Hearing for hugely important freshwater plan at midway stage

EDITORIAL

Halfway there and well on track — that is the situation for the five commissioners convening the huge and complex hearing on Gisborne’s regional freshwater plan, the first of its kind in New Zealand.

They have now dealt with the regional policy statement and water quantity in the first two sittings. Still ahead are water quality and the final section, the Waipaoa River catchment plan.

Chairman Mark Farnsworth and two other independent commissioners, Antione Coffin and Peter Callender, are joined by deputy mayor Rehette Stoltz and former councillor Craig Bauld, for whom this will be a swansong.

They have sat patiently through the first two sessions dealing with a mountain of paper in the submissions made and listening to evidence called to back those up.

While there are a number of issues raised so far where different sections of the local community clearly disagree, there have been no serious confrontations or eruptions.

This must be largely due to the work of the freshwater advisory group and the series of workshops held with stakeholders that were part of the eight-year build-up to the public notification of the plan, to which more than 40 submitters raised over 1000 points.

Submissions by Federated Farmers and Horticulture New Zealand show how important this plan is to two crucial industries for the region.

Iwi have made it plain they want their role as kaitiaki or guardians recognised. It is unfortunate that the establishment of a council management group with Turanga iwi, as sought by the Waitangi Tribunal, has been delayed because Treaty settlements have not been finalised.

Things are not going to get any easier. The next issue to be dealt with, water quality, includes the thorny subjects of wastewater overflows, stormwater quality and unreticulated wastewater treatment and disposal. The commissioners have scheduled hearings next month and in December, with the goal of having all the submissions heard by the end of the year — a really demanding programme.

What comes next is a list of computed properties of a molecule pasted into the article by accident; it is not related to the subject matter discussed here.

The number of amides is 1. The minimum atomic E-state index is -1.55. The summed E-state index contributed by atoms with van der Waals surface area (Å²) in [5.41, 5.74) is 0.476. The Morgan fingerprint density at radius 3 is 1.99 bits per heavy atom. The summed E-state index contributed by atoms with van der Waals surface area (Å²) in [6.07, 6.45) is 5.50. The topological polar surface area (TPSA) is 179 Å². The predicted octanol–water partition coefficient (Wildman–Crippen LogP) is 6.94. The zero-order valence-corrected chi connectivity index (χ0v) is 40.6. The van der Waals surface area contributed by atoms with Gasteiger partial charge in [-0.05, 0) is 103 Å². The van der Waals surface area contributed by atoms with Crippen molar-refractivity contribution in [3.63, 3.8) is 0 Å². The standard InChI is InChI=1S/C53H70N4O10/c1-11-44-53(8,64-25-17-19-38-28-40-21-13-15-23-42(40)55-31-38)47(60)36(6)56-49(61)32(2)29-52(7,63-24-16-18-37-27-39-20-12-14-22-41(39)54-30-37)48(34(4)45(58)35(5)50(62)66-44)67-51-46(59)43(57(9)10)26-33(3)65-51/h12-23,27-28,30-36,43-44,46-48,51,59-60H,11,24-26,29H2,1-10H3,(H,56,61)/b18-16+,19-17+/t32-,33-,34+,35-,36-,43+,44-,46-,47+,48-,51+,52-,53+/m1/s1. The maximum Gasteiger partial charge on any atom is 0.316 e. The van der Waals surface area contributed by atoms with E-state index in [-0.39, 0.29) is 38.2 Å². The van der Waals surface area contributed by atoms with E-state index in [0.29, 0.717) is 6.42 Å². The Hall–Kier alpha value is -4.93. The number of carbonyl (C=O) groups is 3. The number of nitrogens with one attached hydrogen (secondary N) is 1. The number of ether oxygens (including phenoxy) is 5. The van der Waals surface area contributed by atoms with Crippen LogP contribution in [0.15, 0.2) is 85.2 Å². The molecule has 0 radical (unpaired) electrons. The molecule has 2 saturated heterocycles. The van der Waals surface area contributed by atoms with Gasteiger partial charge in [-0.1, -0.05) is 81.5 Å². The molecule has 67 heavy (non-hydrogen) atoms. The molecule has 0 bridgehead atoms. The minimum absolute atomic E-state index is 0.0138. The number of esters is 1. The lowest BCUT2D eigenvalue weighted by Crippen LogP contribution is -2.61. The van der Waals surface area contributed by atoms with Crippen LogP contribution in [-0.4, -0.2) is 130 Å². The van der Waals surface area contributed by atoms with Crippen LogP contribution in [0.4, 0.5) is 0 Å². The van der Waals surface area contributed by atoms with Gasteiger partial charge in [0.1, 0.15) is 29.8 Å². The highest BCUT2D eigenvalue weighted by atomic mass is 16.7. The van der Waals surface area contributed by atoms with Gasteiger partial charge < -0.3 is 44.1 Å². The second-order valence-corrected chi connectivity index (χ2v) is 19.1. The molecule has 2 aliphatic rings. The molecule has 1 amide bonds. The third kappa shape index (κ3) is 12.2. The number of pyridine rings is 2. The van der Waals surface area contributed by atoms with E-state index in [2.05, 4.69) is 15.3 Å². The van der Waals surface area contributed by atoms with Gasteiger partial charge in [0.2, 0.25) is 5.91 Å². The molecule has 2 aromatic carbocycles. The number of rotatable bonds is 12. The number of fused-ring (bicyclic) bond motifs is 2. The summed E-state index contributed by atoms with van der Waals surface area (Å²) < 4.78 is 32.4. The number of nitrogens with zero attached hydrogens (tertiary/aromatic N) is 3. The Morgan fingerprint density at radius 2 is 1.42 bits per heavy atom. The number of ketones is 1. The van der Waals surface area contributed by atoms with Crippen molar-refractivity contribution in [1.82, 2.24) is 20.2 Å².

Halfway there and well on track — that is the situation for the five commissioners convening the huge and complex hearing on Gisborne’s regional freshwater plan, the first of its kind in New Zealand.

They have now dealt with the regional policy statement and water quantity in the first two sittings. Still ahead are water quality and the final section, the Waipaoa River catchment plan.

Chairman Mark Farnsworth and two other independent commissioners, Antione Coffin and Peter Callender, are joined by deputy mayor Rehette Stoltz and former councillor Craig Bauld, for whom this will be a swansong.

They have sat patiently through the first two sessions dealing with a mountain of paper in the submissions made and listening to evidence called to back those up.

While there are a number of issues raised so far where different sections of the local community clearly disagree, there have been no serious confrontations or eruptions.

This must be largely due to the work of the freshwater advisory group and the series of workshops held with stakeholders that were part of the eight-year build-up to the public notification of the plan, to which more than 40 submitters raised over 1000 points.

Submissions by Federated Farmers and Horticulture New Zealand show how important this plan is to two crucial industries for the region.

Iwi have made it plain they want their role as kaitiaki or guardians recognised. It is unfortunate that the establishment of a council management group with Turanga iwi, as sought by the Waitangi Tribunal, has been delayed because Treaty settlements have not been finalised.

Things are not going to get any easier. The next issue to be dealt with, water quality, includes the thorny subjects of wastewater overflows, stormwater quality and unreticulated wastewater treatment and disposal. The commissioners have scheduled hearings next month and in December, with the goal of having all the submissions heard by the end of the year — a really demanding programme.

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